After Beersheva I was off to the Navy: again, Tech and Logistics south of Haifa. This time it was warehousing. All of the women (the smart ones) ended up on the computers in the automated warehouses [while] we ‘grunts’ ended up in the manual warehouses. This suited my annual Sar El weight-loss program since we were experiencing 36 degree Celsius temperatures, working high in warehouses with opaque roofs and no air conditioning (except mercifully in the offices where we had our breaks).

Once again it was meaningful work. All the fighting ships at sea called in supply orders as required and thus the work was like a fireman’s work: hurry up and wait, followed by: “fast. . . fast. . . fast ! ! ! When the orders were faxed, we were off to locate the items off the computer code which identified placement on the shelves. It was essentially a number that came from a 3-dimensional grid. Mobile ladder, climb to the shelves, put on a dolly, code and label, then off to the next request. I loved it and lost weight to the tune of 2 belt notches. My clothing would be drenched in the humid Mediterranean heat and I would not be fit to enter the dining hall with the commanders present.

This base has a gracious Navy Commander that calls us to his boardroom several times during an assignment. They gave us a wonderful PowerPoint presentation on the role of naval Tech and Logistics and the Commander would come to our dining table and talk with us repeatedly. Naval Commanders are the ‘gentlemen’ of the IDF just as they were in Admiral Nelson’s day.

This time the contingent of Sar El talent included: a prominent Toronto physician and his 17 year old son; a math and economics doctoral candidate from Hungary, a retired, widely-traveled New Zealand teacher , a widely-traveled New York teacher, a Chicago refrigeration specialist, a Dutch retired businessman who lives part-time in Brazil, a retired Royal Dutch Naval Marine and a prominent Montreal Medical School professor, practitioner and Oncology researcher doing joint pharmacological research with Israeli University Hospitals. Sar El generally represents a roster of geniuses.

The non-Jewish Toronto physician came to Sar El out of gratitude to the Israeli military. He had served with the Canadian contingent of UN forces in the Golan Heights and had a severely bleeding man on his hands. Only the Israeli military were capable of helping and they responded instantly to the distress-call and thus the doctor could save the man’s life. He possessed a profound respect for Israel, its military and its need to survive. He felt his son should get a dose-of-life not blunted by CNN or the CBC (Canadian Broadcast Corporation.)

Then finally the dream came true: two Lebanon Border postings in succession. The first group was unbelievable. We were nine nations and 20 languages, represented in 15 people. The chemistry was remarkable among the Sar El recruits with a high percentage of seriously observant Jews and Christian Zionists.

There was a Spanish Foreign Legion vet, a young female Belgian student, a German-born (Tajik background) school teacher who lived in Canada, a Norwegian Hydrology Engineer, a young Parisian girl, a retired South African heavy-equipment mechanic and operator (and his wife- a registered nurse), a German admin assistant, and a German professor of religious studies and linguistics, as well as a female Norwegian-military vet.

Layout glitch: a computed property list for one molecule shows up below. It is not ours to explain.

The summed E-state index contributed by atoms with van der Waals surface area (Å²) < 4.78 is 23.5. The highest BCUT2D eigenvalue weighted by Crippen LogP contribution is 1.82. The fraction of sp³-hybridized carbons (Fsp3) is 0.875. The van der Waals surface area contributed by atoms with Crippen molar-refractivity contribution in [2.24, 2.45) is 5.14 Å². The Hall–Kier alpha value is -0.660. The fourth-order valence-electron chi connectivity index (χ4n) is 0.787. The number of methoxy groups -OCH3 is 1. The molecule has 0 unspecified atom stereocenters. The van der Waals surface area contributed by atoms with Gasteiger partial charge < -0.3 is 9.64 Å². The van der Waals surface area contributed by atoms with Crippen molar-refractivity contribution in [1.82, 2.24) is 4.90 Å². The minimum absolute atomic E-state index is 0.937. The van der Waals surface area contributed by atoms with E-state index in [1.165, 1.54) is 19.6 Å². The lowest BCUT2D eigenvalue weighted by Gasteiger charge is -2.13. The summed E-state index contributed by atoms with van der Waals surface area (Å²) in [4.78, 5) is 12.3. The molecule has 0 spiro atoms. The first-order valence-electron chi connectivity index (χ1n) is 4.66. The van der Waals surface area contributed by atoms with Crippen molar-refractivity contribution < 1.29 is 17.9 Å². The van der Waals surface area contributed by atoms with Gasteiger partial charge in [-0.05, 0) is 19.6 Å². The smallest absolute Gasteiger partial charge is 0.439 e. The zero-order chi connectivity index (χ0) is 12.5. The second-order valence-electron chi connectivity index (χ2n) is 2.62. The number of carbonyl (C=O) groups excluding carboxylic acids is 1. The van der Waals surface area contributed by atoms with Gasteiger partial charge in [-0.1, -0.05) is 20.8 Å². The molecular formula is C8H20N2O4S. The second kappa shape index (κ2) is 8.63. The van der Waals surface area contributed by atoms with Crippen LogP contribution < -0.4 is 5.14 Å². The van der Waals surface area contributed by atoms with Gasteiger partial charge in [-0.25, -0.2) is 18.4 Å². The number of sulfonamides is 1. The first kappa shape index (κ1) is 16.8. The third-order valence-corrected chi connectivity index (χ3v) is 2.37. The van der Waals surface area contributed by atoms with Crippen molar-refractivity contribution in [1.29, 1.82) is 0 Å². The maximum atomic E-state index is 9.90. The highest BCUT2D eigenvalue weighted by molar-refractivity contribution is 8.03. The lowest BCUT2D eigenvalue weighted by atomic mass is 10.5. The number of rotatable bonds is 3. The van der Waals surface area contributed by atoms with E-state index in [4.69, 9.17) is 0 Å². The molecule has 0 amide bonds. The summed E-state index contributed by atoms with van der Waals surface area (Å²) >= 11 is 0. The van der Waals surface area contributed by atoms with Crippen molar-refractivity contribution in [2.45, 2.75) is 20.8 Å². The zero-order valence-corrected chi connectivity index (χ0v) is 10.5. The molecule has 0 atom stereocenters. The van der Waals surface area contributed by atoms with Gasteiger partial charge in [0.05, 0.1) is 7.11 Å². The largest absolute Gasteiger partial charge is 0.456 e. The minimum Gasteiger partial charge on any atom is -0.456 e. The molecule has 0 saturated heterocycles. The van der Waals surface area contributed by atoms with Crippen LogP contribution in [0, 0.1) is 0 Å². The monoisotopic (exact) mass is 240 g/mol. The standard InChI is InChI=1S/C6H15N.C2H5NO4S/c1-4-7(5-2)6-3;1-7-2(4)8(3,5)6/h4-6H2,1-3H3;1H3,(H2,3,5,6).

Exciting things happened during that assignment which only added to the modern day miracle that was represented in our presence together. There was an explosion somewhere near one of the surveillance posts and rumor had it that a UN 4×4 had come roaring up to the border-gate. Next day a helicopter landed on the base heli-pad and rumor had it that it was the [Israeli Army’s Chief of Staff, Gabi] Ashkenazi. The whole base was abuzz with the news.

(Above:) IDF Chief of Staff, Gabi Ashkenazi

Next assignment at this same central command battalion of Golani, Givati and Paratroopers, Chief of Staff Ashkenazi came for an announced inspection and we got to see him land. It was one of the ‘coolest’ experiences in my ‘cool-rich’ library of experiences. The UH 60 (Blackhawk) helicopter came in low out of the beautiful Galilee hills and suddenly banked over our heads and approached as the door opened and a crew-spotter coached the soft-landing. Then staff with briefcases and soldiers burst out of the cabin and marched toward the waiting convoy, which roared past our gate down the road to another border base.

On the earlier landing, our soldier work-supervisor (from Combat Engineering) told our Madrichot that we were going off-base to a moshav for an unscheduled swim and free afternoon. What a sacrifice.

The interaction with the soldiers was of a different quality than on the Tech and Logistics bases. We would arrive on the forward posts in the morning to find the border patrol soldiers laying out their gear for inspection and they would invite us to sit down with them. They were deeply appreciative of our presence and expressed it profusely. We would slap shoulders and hug and they would give us priceless pins (like the Givati graduation pin pressed into the hands of one of the Madrichot to be given to me anonymously). It is a gift I will treasure till my dying day. That young soldier, serving on one of the most dangerous borders in the world – constantly in harms way from the 40,000 rockets aimed at Israel from Lebanon alone, the snipers, landmines and IEDs’ – gives me the pin for which he fought during months of unimaginably arduous training.

We pulled, patched and anchored camouflage netting, painted insignias on the officer club then in the second assignment did sand-bagging and erected ‘Hescos:’ laid razor wire on top of chain-link fences and cleaned up warehouse stalls.